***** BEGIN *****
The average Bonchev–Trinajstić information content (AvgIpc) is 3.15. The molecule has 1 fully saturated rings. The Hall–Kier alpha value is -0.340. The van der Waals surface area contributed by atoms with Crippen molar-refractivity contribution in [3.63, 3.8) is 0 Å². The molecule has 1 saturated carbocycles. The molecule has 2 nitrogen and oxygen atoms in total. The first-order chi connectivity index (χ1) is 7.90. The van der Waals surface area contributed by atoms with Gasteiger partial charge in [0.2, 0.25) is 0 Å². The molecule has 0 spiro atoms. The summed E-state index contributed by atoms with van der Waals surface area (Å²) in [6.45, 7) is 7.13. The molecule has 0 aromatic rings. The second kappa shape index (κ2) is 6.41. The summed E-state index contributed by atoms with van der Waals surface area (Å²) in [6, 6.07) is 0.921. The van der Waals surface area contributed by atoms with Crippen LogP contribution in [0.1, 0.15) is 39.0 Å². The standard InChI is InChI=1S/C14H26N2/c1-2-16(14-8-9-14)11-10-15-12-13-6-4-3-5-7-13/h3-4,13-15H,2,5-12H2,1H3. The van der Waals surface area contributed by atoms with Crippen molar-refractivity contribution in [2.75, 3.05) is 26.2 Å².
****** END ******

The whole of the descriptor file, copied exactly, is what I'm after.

The average Bonchev–Trinajstić information content (AvgIpc) is 3.15. The molecule has 1 fully saturated rings. The Hall–Kier alpha value is -0.340. The van der Waals surface area contributed by atoms with Crippen molar-refractivity contribution in [3.63, 3.8) is 0 Å². The molecule has 1 saturated carbocycles. The molecule has 2 nitrogen and oxygen atoms in total. The first-order chi connectivity index (χ1) is 7.90. The van der Waals surface area contributed by atoms with Gasteiger partial charge in [0.2, 0.25) is 0 Å². The molecule has 0 spiro atoms. The summed E-state index contributed by atoms with van der Waals surface area (Å²) in [6.45, 7) is 7.13. The molecule has 0 aromatic rings. The second kappa shape index (κ2) is 6.41. The summed E-state index contributed by atoms with van der Waals surface area (Å²) in [6, 6.07) is 0.921. The van der Waals surface area contributed by atoms with Crippen LogP contribution in [0.1, 0.15) is 39.0 Å². The standard InChI is InChI=1S/C14H26N2/c1-2-16(14-8-9-14)11-10-15-12-13-6-4-3-5-7-13/h3-4,13-15H,2,5-12H2,1H3. The van der Waals surface area contributed by atoms with Crippen molar-refractivity contribution in [2.75, 3.05) is 26.2 Å².